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A new breakthrough technology company is aiming to cut the 12- to 15-year timeline and up to £500 million cost of developing a new medicine.
Cyclofluidic, a government-supported joint venture between Pfizer and Belgian firm UCB, will develop technologies that automate and integrate flow chemistry and flow biology.
One of the most time-intensive and skilful elements of pharmaceutical research is the screening of potential medicines against therapeutic targets.
Cyclofluidic will develop a microfluidic closed-loop lead-optimisation platform that will enable researchers to access state-of-the-art expertise in flow chemistry, flow screening and microfluidic engineering.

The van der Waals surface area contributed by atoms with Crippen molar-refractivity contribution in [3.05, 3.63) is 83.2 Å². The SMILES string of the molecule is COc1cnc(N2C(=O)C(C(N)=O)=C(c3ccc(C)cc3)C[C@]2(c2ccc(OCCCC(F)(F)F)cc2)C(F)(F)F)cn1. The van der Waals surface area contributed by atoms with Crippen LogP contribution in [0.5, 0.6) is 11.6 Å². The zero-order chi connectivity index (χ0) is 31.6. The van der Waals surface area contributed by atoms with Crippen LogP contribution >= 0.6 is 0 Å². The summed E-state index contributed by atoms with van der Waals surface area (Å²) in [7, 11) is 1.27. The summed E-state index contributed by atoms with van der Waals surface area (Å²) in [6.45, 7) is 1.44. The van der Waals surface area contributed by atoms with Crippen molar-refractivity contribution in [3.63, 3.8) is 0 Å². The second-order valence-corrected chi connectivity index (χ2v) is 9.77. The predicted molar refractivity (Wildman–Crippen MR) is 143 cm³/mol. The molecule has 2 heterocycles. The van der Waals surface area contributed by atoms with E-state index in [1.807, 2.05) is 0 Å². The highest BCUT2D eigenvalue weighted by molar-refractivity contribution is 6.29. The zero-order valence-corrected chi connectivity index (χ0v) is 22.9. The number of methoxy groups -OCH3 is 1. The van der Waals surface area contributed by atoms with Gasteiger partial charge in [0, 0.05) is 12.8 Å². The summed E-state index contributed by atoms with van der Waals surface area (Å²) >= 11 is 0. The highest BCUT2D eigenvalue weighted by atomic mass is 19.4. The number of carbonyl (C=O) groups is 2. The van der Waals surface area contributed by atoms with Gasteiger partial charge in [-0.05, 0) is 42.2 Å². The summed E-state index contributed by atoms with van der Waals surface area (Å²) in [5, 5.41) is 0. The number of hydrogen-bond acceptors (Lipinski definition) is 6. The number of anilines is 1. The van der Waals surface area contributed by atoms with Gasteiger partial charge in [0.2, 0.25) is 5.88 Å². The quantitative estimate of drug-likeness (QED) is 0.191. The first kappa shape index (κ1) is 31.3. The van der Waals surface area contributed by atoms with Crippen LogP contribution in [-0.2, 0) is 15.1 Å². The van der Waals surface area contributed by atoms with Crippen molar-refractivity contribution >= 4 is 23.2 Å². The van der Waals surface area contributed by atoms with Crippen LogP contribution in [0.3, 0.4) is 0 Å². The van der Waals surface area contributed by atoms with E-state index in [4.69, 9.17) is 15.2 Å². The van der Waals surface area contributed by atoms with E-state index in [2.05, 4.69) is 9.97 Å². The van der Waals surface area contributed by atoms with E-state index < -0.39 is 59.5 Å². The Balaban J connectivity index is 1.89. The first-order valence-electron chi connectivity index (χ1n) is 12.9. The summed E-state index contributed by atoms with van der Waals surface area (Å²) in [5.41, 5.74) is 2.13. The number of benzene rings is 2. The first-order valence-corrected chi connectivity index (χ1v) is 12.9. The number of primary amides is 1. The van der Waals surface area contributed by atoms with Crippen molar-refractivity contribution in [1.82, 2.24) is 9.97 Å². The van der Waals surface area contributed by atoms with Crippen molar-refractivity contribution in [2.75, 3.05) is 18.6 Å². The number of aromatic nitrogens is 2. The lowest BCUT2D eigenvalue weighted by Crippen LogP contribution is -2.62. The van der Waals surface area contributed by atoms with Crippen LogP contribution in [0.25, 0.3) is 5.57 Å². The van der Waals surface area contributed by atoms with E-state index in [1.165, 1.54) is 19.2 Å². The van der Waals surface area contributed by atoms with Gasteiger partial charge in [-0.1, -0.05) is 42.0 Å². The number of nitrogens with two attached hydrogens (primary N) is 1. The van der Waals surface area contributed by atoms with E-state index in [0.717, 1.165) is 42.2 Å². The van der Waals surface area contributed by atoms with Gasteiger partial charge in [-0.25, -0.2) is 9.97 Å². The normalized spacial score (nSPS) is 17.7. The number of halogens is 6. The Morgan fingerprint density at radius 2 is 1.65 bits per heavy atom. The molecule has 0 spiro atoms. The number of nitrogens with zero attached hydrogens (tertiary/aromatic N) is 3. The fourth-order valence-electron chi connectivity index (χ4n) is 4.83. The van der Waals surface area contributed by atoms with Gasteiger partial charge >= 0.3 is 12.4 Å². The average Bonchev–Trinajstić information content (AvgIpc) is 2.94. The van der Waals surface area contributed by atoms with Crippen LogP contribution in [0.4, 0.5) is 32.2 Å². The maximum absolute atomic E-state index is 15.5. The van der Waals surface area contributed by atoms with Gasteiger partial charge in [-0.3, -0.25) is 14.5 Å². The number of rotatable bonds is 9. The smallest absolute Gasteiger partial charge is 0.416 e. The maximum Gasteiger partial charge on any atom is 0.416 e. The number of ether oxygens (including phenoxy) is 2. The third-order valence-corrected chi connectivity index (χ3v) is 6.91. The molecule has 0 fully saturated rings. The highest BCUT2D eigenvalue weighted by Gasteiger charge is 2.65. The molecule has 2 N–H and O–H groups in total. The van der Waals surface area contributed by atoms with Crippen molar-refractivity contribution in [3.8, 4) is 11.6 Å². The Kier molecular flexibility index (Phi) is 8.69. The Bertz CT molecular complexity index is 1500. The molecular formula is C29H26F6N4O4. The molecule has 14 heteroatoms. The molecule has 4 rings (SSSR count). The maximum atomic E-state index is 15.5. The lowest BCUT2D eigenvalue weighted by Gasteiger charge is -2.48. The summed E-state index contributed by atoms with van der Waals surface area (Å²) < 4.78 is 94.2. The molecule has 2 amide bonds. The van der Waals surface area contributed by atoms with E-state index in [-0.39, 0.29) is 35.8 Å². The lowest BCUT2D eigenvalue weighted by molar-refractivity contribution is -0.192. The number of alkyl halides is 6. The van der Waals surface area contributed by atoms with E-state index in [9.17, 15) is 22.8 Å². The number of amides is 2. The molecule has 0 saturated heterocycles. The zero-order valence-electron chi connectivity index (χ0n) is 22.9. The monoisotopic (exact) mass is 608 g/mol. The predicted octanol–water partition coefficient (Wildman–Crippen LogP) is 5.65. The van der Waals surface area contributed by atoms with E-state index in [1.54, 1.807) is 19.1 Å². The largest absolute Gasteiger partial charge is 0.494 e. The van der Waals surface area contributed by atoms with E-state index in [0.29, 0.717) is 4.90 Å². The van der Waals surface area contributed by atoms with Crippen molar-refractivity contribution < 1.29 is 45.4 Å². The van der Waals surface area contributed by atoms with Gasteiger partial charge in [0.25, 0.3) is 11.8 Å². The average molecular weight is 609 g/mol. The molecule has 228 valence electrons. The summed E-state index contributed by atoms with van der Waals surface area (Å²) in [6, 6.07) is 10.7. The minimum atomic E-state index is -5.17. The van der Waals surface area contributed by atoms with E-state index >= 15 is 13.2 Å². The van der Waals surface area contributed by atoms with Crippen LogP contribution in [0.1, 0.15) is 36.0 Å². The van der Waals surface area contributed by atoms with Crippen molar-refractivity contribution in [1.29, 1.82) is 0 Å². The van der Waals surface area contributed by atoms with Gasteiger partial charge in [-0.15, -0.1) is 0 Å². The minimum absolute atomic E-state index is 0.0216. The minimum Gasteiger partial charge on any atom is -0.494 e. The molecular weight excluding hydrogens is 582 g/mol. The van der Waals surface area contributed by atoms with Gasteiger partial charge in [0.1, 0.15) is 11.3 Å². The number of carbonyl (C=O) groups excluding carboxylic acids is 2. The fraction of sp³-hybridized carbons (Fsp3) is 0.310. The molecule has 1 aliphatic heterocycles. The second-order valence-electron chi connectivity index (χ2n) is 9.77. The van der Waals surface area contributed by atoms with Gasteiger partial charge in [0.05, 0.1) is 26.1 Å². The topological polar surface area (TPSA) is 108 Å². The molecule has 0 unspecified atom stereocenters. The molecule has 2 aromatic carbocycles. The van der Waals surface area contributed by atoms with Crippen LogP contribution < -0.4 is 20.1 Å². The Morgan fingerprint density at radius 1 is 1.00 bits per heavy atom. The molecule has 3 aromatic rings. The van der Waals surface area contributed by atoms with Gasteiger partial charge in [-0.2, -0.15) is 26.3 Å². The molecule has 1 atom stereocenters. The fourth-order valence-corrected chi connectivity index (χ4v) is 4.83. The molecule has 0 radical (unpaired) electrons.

This will be addressed through extensive collaboration with key academics and component manufacturers. Cyclofluidic will also provide training for both flow chemistry and biology scientists at its facility, to be located in the south of England.
Peter Luke, senior director of worldwide business development at Pfizer, said: “This is a great example of how public-private partnerships can provide innovative technologies to speed medicines to market.”
Cyclofluidic will be jointly owned by Pfizer and UCB, with each company having both a seat and scientific observer rights on the board.
Copyright PA Business 2008